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eHarmony peeved at Chemistry.com's pro-gay ads

You might have seen the Chemistry.com‘s TV ads that poke at online matchmaking service eHarmony’s straight-folks only policy (apparently gay folks don’t have “29 dimensions of compatibility” that hets do):


In the ad, a young man flips through what looks like a Playboy mag, kind of bored, and then he says: “Nope,” sighing,  “still gay.” And then he’s superimposed with a big red “Rejected by eHarmony” stamp.

Guess what? eHarmony’s pissed at being called out for discrimination in the ad and is asking media outlets to stop running Chemistry.com’s ads or for the ads to be altered.

“I mean, I am a good person. Right?” asks an actress in one of the TV spots, as a giant red “Rejected by eHarmony” graphic slams onto the screen. The ads note that eHarmony has rejected more than one million people who are “looking for love.”

No fair, says eHarmony, concerned that its rival’s ads suggest that eHarmony is being arbitrary — or worse, racially and religiously discriminatory — in turning people away. It wants Chemistry.com’s ads changed or dropped.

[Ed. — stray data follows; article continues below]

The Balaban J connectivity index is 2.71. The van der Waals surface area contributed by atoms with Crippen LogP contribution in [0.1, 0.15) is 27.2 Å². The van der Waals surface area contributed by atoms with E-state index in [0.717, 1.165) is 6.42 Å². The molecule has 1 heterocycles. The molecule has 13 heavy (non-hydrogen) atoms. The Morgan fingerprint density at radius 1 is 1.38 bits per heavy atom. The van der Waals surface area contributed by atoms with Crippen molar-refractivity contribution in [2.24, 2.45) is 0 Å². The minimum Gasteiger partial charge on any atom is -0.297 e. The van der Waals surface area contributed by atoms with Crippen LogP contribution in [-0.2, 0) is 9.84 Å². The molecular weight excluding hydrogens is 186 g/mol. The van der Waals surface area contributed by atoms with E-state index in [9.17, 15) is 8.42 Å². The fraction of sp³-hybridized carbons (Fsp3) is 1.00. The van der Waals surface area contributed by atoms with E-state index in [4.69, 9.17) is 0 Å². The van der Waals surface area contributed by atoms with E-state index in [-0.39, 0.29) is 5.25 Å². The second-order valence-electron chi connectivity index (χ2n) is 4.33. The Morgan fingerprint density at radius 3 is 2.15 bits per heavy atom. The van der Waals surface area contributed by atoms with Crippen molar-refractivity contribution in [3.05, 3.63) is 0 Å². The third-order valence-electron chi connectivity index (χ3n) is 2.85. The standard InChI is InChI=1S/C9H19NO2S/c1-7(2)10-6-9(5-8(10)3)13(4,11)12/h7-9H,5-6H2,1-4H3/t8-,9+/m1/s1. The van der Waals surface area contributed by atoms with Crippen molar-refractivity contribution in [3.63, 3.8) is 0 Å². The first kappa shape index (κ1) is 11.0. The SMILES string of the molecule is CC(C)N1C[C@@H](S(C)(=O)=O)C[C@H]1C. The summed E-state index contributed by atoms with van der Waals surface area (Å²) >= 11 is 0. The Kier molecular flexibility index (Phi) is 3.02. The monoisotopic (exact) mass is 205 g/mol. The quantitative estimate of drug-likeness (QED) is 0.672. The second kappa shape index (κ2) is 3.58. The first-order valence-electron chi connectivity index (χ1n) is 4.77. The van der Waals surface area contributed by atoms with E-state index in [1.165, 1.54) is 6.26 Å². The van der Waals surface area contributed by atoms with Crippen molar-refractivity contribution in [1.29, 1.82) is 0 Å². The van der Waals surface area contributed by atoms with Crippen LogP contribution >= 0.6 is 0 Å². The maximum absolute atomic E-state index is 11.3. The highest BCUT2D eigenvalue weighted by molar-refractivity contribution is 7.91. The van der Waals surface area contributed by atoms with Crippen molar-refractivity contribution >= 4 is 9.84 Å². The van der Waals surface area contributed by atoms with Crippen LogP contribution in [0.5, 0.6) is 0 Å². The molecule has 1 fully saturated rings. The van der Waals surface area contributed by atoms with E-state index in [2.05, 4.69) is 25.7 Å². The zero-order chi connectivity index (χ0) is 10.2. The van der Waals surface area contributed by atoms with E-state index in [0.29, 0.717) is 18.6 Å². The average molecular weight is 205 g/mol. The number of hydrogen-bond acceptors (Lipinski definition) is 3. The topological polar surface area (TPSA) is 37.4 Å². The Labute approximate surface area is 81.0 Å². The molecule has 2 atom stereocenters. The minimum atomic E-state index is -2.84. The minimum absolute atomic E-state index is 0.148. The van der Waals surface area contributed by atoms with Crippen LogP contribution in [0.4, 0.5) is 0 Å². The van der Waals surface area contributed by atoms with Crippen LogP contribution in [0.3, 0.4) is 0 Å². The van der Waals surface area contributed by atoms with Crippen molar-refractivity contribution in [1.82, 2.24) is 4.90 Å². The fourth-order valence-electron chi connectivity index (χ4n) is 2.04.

To that end, the company’s outside legal counsel, Lanny J. Davis (who spun the media for President Bill Clinton during his “relationship problems” with Monica Lewinsky), last week asked NBC and People magazine to stop running Chemistry.com’s current ads, or at least insist on some fine-print qualifiers about what “1 million rejected” really means. (As of Friday, NBC hadn’t responded to Davis; People magazine said that it wasn’t taking sides in the feud and that it would continue running the ads.)

What? Are we surprised at a Clinton/Lieberman drone (Davis) defending eHarmony?

eHarmony founder Neil Clark Warren is best buds with Daddy Dobson, and claims he’s too ignorant of gay/lesbian relationships to help anyway:

“We’re trying to reach the whole world – people of all spiritual orientations, all political philosophies, all racial backgrounds,” Warren says.

…Warren says eHarmony promotes heterosexual marriage, about which he has done extensive research. He says he does not know enough about gay and lesbian relationships to do same-sex matching. It “calls for some very careful thinking. Very careful research.” He adds that same-sex marriage is illegal in most states. “We don’t really want to participate in something that’s illegal.”

Hat tip, PoliticsTV.

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Pam Spaulding

Pam Spaulding

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